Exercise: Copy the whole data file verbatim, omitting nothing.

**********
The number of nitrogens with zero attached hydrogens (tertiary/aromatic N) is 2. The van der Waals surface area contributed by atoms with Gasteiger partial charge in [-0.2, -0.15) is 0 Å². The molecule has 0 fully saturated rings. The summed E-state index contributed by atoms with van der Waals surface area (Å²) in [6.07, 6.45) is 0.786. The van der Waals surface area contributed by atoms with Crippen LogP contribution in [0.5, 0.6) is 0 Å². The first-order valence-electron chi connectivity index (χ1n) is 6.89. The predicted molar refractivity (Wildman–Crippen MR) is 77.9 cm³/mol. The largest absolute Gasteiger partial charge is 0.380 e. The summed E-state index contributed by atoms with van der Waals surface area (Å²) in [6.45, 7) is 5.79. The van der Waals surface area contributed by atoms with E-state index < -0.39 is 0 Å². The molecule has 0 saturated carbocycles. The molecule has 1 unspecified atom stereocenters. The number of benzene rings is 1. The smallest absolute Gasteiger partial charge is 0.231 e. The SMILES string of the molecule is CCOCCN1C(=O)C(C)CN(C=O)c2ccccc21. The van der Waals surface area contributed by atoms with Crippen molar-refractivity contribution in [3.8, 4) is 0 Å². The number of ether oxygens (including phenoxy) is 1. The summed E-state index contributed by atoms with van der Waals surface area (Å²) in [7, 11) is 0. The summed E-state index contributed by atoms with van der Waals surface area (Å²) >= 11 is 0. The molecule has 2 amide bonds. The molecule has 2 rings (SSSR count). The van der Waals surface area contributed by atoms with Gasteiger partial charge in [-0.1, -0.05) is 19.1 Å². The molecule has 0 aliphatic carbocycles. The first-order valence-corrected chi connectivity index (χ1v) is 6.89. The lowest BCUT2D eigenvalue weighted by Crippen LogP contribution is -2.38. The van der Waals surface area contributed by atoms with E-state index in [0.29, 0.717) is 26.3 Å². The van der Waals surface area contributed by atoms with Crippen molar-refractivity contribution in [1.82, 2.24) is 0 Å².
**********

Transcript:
The number of nitrogens with zero attached hydrogens (tertiary/aromatic N) is 2. The van der Waals surface area contributed by atoms with Gasteiger partial charge in [-0.2, -0.15) is 0 Å². The molecule has 0 fully saturated rings. The summed E-state index contributed by atoms with van der Waals surface area (Å²) in [6.07, 6.45) is 0.786. The van der Waals surface area contributed by atoms with Crippen LogP contribution in [0.5, 0.6) is 0 Å². The first-order valence-electron chi connectivity index (χ1n) is 6.89. The predicted molar refractivity (Wildman–Crippen MR) is 77.9 cm³/mol. The largest absolute Gasteiger partial charge is 0.380 e. The summed E-state index contributed by atoms with van der Waals surface area (Å²) in [6.45, 7) is 5.79. The van der Waals surface area contributed by atoms with E-state index < -0.39 is 0 Å². The molecule has 0 saturated carbocycles. The molecule has 1 unspecified atom stereocenters. The number of benzene rings is 1. The smallest absolute Gasteiger partial charge is 0.231 e. The SMILES string of the molecule is CCOCCN1C(=O)C(C)CN(C=O)c2ccccc21. The van der Waals surface area contributed by atoms with Crippen molar-refractivity contribution in [3.8, 4) is 0 Å². The number of ether oxygens (including phenoxy) is 1. The summed E-state index contributed by atoms with van der Waals surface area (Å²) in [7, 11) is 0. The summed E-state index contributed by atoms with van der Waals surface area (Å²) >= 11 is 0. The molecule has 2 amide bonds. The molecule has 2 rings (SSSR count). The van der Waals surface area contributed by atoms with Gasteiger partial charge in [-0.1, -0.05) is 19.1 Å². The molecule has 0 aliphatic carbocycles. The first-order valence-corrected chi connectivity index (χ1v) is 6.89. The lowest BCUT2D eigenvalue weighted by Crippen LogP contribution is -2.38. The van der Waals surface area contributed by atoms with E-state index in [0.29, 0.717) is 26.3 Å². The van der Waals surface area contributed by atoms with Crippen molar-refractivity contribution in [1.82, 2.24) is 0 Å².